Recently I got into one of my Dan Savage binges. I’m a big fan of his sassy wit and straight talk. So many sex columnists strike me as prudes who either hate sex or haven’t gotten laid in the last decade. They’re quick to jump on the anti-porn hysteria bandwagon, I imagine, to appeal to their mostly female audience despite any substantive scientific evidence showing harm. The same kind of pandering can be found on any daytime talk show. Does cross-dressing or fantasies of cuckolding make your man a perv beyond redemption? Absolutely. Or so says Dr. Phil to his estrogen-cheering crowd.
Thankfully, not all get their puritanical ruffles in a bunch. Even when a caller asked Dan about an obscure sex position involving sticking her husband’s testicles in her ass while getting fucked, Dan calmly explained that you first wanted to get the man’s balls in her ass before trying anything more difficult. I’m still trying to imagine how this first step works, but I’m just not able to visualize it.
Most of these questions are hilarious, and I often follow my partner around the house reading them aloud. After about two weeks of this, he’s had enough Dan Savage for the year.
However, a few stories are heartbreaking. A young female caller left a sobbing message relating her recent experience of coming out to her parents. As you can probably guess, it didn’t go well. The young woman was so distraught that she was contemplating suicide.
I grew up in a high school with little acceptance, so I have somewhat of an idea of what she’s facing. No one came out in my school, and it was actually believed that everyone in our class of more than 200 students was straight. I know how naive that sounds for 2015, but in a small town, we simply didn’t know better.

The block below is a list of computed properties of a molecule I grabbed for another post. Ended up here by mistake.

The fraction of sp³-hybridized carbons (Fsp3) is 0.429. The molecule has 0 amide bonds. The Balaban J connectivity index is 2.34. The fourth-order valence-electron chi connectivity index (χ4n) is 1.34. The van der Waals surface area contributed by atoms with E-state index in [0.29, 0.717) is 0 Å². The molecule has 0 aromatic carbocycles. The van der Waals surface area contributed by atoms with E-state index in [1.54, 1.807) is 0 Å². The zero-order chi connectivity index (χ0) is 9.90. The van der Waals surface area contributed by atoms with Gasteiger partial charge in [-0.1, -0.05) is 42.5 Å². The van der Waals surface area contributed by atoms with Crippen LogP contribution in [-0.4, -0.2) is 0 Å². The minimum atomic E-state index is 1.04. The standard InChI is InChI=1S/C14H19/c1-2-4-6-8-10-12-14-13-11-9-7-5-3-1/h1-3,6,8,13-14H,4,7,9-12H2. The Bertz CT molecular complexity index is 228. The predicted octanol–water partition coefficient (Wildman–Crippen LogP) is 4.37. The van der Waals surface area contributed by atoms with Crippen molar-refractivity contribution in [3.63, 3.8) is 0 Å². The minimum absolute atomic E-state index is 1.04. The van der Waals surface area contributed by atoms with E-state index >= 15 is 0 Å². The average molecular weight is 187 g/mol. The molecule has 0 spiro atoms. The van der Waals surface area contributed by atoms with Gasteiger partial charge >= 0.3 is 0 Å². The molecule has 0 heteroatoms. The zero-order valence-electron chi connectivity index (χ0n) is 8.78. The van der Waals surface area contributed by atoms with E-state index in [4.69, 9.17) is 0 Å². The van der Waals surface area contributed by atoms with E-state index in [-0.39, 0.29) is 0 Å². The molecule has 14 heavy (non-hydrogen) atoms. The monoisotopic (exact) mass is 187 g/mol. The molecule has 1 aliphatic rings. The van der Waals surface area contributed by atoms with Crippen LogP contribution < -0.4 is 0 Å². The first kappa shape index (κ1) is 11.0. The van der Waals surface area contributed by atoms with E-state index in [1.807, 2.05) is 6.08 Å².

This was in the early days of the internet when Napster was all the rage and a three minute song took an hour to download. What people thought and believed was heavily sculpted by one’s immediate surroundings. After high school and college, more than a few of my friends came out. One of them landed a role on Broadway (I know, know. Totally stereotypical.) I looked him up to see some of his performances and found a video in which he discussed his adolescence. He talked about how difficult it was being a closeted homosexual. I remembered the taunts he received, and how quickly he was dismissed as being weird and girly. Well, the weird, girly kid is now on Broadway, full of confidence and looks manly enough that I’m sure he has to beat back the boys.
During high school, I was struggling with my own sexual interests. When I was a teenager, I thought everyone was into BDSM (a term I didn’t yet know). After briefly bringing it up in casual conversation with friends, I learned to keep those interests to myself. Until I was in my mid 20s, I never spoke of those fetishes again, not even telling those I dated.
Thankfully, there’s more resources and information for people to learn about their sexuality. The internet has provided a unique place where people can come together in an anonymous setting and ask the question, “Am I weird?”
And the answer: maybe. If so, welcome to the club. I’m weird and so is my friend on Broadway. We’re weird people living our lives honestly. Unlike the vast majority of married people, my partner knows all my fetishes. This took time and it wasn’t something done on the first or second or even twentieth date.
Unfortunately, there’s always those who will want you to stay quiet, to keep your weirdness to yourself, and to label you with the latest pop psych diagnosis. Often, these are the same people struggling to make sense of their own weirdness or those looking to make a quick buck off ignorance. Or maybe they just never got the memo that as long as there’s consent and it isn’t harming others, it’s okay to be weird.